One of my earliest memories is of peeking into the living room while my mother taught piano lessons. I was pre-school aged and I could not wait until I was old enough to sit on the big bench, spread my books across the music rest and tap out “Mary Had a Little Lamb” just like my mom’s students.
A few years later, my mother finally deemed me ready and set me up with a piano teacher of my own. Once a week I would ride my bike to her house, climb up on the bench, spread out my books … and drum my fingers impatiently while my teacher droned on about the mechanics of playing the piano.
She tried to make it fun with clever mnemonics for memorizing the notes – Every Good Bird Does Fly, All Cars Eat Gas, Great Big Dogs Fight Animals. But I wouldn’t have any part of it. I didn’t care what the notes were called or what they looked like on paper. I wanted to skip right to the part where I was a piano virtuoso, ready to take over as lead synthesizer for my favorite group, Jem and the Holograms (a band that I should note was both fictitious and animated).
Week after week I would “forget” to complete my music theory homework until my piano teacher finally stopped assigning any. I’m sure she felt justified in doing so since I was playing just fine – something I managed to do because during my practice sessions at home I pushed keys at random until I found the ones that sounded right and, through trial-and-error, I memorized my pieces each week.
That is how I managed to complete eight years of formal music instruction without ever learning how to read music. I faked it, and as a result I learned nothing. To this day, if you were to ask me to identify a note on a piece of sheet music, if it ain’t Middle C it might as well be named Fred.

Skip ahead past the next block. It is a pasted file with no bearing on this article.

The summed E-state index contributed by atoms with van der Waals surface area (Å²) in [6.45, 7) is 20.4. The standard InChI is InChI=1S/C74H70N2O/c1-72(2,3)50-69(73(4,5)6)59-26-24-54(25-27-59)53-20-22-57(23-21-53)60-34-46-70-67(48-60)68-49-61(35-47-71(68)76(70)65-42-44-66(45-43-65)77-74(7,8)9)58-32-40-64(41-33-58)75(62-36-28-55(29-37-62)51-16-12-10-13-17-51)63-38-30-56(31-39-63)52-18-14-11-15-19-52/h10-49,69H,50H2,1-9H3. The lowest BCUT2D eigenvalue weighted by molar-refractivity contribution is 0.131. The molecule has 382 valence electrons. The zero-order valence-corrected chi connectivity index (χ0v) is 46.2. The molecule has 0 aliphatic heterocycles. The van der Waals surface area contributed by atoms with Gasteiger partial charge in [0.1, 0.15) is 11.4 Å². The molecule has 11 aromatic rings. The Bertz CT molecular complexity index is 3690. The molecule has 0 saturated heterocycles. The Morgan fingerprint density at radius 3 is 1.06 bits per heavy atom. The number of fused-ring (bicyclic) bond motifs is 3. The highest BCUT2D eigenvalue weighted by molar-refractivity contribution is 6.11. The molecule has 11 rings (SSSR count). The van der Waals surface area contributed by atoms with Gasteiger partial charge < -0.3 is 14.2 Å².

One year after shutting schools down for what we had initially hoped would be two weeks, K-12 students in our community are making their way back to in-person instruction. Next week students in the Moscow School District will increase from two days a week to four. Students in Pullman have been gradually returning in stages, starting with the youngest grades and working their way up.
If there’s one thing we have learned in the past year, it’s that today’s children – the COVID generation – are resourceful and adaptable. It is exactly because of that proven pluck that I am worried sick about their hidden educational deficits.
I’m worried for the kids who already struggled, like my youngest who already was receiving extra help from the literacy specialist before the pandemic. During distance learning, the specialist continued to provide materials and support, but the execution fell to his parents – his overburdened, underqualified, wildly incompetent parents.
Who I really worry about, though, are the kids on the other end of the spectrum – the ones who find school easy enough to have faked their way through the past year without actually having learned much at all.
I have one of those in my household, too – a student who 100 percent phoned it in over the past 12 months. It’s not that he’s fooled his teachers – they know it wasn’t his best effort. But I worry that because he’s good at skating by we may never know exactly what foundational knowledge he’s missing because I failed to effectively teach it to him.
I worry. I don’t know how our teachers are going to do it – how they’re going to hunt down each student’s hidden educational deficits like the least fun game of Where’s Waldo ever.
Then again, I don’t know how they did all that they’ve already done.
I do know that however this all turns out, I will be singing our educators’ praises forever and ever – just as long as someone else accompanies on the piano.
Jade Stellmon set sail for a three-hour tour on the Palouse in 2001. She is now happily marooned in Moscow with her spouse and five children.